For many of us, our artistic endeavors began and ended with our Crayola watercolors in the second grade. Frustrated with the typical, “That’s good honey, but what is it?” we set down our paintbrushes and engaged ourselves with other pursuits. For others like Tracy Melendez, however, that brush hasn’t gone anywhere. An art teacher at Fargo North High School, Melendez is just one of the many talented artists that will be on display at the Plains Art Museum during the 23rd annual National Juried Watermedia Exhibit. Hosted by the Red River Watercolor Society (RRWS), the exhibit will run from May 17 to September 4.
Melendez is one of five local artists accepted into the exhibit, which is a small feat in and of itself. According to RRWS President Dave Olson, over 21 states will be represented during the show. “The quality of people we bring here is impressive,” he said, adding that many of the artists featured during the exhibition have had work displayed all over the country. “The show is our gift to the community by making nationally recognized paintings available for viewing right here.”
The RRWS was founded in 1989 when three Fargo artists with a desire to learn more about watercolor painting decided to start an art organization in Fargo. Prior to the society’s inception, area artists had to travel a significant distance to attend an art workshop. Now, the group has grown from thirteen initial charter members to an organization of over 175.
The RRWS is a non-profit organization funded through the North Dakota Council on the Arts. It is open to anyone eighteen years and older who is working in two-dimensional water media, which includes watercolor, gouache, casein, egg tempera, and acrylic. For Melendez, it’s all about watercolor. “I like the more illustrative qualities I feel that watercolor gives me,” she said.
Much of Melendez’s work deals with the human figure. Most recently, she has been working with self-portraits. “I often describe my work as depicting allegorical narratives that convey a significant social message,” she said. “Sometimes the message or story is very obvious in my work and at times it is very subtle and there is more left for interpretation.”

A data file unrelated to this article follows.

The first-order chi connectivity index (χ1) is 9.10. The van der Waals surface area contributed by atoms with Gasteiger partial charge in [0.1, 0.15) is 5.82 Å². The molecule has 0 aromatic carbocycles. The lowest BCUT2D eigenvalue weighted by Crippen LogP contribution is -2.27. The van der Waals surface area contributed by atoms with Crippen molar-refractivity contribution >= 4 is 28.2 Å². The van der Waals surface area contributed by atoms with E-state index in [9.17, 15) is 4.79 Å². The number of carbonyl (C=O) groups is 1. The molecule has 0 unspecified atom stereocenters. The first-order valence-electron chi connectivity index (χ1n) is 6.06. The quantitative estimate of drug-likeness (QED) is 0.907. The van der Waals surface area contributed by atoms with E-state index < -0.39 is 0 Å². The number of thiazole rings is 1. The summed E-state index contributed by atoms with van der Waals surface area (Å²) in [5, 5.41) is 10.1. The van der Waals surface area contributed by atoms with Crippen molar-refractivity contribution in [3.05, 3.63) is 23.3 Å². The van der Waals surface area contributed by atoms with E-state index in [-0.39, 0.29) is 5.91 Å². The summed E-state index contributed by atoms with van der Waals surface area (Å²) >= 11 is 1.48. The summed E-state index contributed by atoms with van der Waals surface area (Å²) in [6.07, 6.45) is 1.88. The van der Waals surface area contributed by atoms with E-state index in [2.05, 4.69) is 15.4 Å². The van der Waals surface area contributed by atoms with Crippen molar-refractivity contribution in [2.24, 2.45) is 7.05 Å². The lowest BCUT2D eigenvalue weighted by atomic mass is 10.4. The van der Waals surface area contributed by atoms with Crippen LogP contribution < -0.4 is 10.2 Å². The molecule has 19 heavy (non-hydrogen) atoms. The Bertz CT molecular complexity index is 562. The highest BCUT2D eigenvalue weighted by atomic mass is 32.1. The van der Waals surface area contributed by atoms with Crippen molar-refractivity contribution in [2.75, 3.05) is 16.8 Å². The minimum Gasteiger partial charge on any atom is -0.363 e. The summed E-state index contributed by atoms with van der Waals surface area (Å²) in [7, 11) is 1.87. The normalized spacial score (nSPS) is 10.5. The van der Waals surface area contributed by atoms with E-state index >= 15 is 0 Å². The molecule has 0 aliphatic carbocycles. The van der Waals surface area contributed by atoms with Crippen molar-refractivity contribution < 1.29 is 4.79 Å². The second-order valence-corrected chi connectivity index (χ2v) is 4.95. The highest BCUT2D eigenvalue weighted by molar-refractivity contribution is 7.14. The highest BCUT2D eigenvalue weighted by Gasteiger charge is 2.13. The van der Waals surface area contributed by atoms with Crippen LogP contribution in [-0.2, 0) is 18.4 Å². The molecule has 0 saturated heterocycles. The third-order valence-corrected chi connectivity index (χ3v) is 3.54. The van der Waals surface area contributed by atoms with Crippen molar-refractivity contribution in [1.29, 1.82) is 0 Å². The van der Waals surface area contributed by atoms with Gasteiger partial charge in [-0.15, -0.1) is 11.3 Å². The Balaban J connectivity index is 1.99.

The painting that Melendez will have on display at this year’s exhibit deals with the contemplation and internal struggle a woman would feel were she is suddenly dealing with an unplanned pregnancy. “The painting is not necessarily an image to spark a debate about the decision the woman will make, but instead it is intended for the viewer to think about how they would feel if they were in this woman’s shoes and had to perhaps ponder, does she have options?” she explained.
Melendez was also selected for the exhibit last year, displaying a painting of herself looking in the mirror at her two daughters. “I was really impressed with the talent and quality of works selected for the show,” she said. “I’m excited to see and be a part of the show again this year. I love seeing the different styles and approached by artists from across the country.”
In addition to the exhibition itself, the event also exposes local artists to a nationally renowned artist, who serves as juror and instructor. This year’s juror is Chicago’s Tom Francesconi, who will also teach a five-day art seminar. “By taking a nationally recognized juror, we really get a representation of what is currently happening in the art world,” Olson explained, adding that $350 seminar would cost upwards of $1,000 elsewhere in the country. “The show was put together in part for that education aspect.”
If you have never been to the RRWS’s watermedia exhibit, now is the time. Not only does it showcase local artists, it also shows artists from around the country that the art scene in the Red River Valley is alive and thriving. “The show will be up all summer at the Plains Art Museum and I think it will be well worth a visit,” Melendez remarked.
More information about the Red River Watercolor Society or the 23rd annual National Watermedia Exhibition can be obtained at www.redriverws.org.